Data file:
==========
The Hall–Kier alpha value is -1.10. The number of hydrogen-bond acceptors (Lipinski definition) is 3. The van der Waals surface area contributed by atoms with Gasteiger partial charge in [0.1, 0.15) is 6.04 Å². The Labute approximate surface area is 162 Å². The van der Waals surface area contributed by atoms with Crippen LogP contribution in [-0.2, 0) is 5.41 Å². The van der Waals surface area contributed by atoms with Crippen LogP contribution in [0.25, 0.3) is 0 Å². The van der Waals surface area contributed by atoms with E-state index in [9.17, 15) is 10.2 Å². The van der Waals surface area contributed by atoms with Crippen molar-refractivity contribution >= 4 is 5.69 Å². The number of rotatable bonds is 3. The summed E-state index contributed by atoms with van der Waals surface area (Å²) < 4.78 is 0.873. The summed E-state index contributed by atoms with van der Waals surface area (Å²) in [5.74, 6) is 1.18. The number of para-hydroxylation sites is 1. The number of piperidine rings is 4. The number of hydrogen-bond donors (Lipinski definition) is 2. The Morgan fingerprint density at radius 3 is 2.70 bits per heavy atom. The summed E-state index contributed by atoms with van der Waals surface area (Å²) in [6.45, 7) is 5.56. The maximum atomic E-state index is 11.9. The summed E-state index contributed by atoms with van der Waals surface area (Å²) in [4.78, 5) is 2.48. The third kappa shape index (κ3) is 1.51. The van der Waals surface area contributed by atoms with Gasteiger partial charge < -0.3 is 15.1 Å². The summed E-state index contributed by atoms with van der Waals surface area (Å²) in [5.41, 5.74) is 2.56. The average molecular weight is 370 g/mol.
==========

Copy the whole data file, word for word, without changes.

The Hall–Kier alpha value is -1.10. The number of hydrogen-bond acceptors (Lipinski definition) is 3. The van der Waals surface area contributed by atoms with Gasteiger partial charge in [0.1, 0.15) is 6.04 Å². The Labute approximate surface area is 162 Å². The van der Waals surface area contributed by atoms with Crippen LogP contribution in [-0.2, 0) is 5.41 Å². The van der Waals surface area contributed by atoms with Crippen LogP contribution in [0.25, 0.3) is 0 Å². The van der Waals surface area contributed by atoms with E-state index in [9.17, 15) is 10.2 Å². The van der Waals surface area contributed by atoms with Crippen molar-refractivity contribution >= 4 is 5.69 Å². The number of rotatable bonds is 3. The summed E-state index contributed by atoms with van der Waals surface area (Å²) < 4.78 is 0.873. The summed E-state index contributed by atoms with van der Waals surface area (Å²) in [5.74, 6) is 1.18. The number of para-hydroxylation sites is 1. The number of piperidine rings is 4. The number of hydrogen-bond donors (Lipinski definition) is 2. The Morgan fingerprint density at radius 3 is 2.70 bits per heavy atom. The summed E-state index contributed by atoms with van der Waals surface area (Å²) in [6.45, 7) is 5.56. The maximum atomic E-state index is 11.9. The summed E-state index contributed by atoms with van der Waals surface area (Å²) in [4.78, 5) is 2.48. The third kappa shape index (κ3) is 1.51. The van der Waals surface area contributed by atoms with Gasteiger partial charge < -0.3 is 15.1 Å². The summed E-state index contributed by atoms with van der Waals surface area (Å²) in [5.41, 5.74) is 2.56. The average molecular weight is 370 g/mol.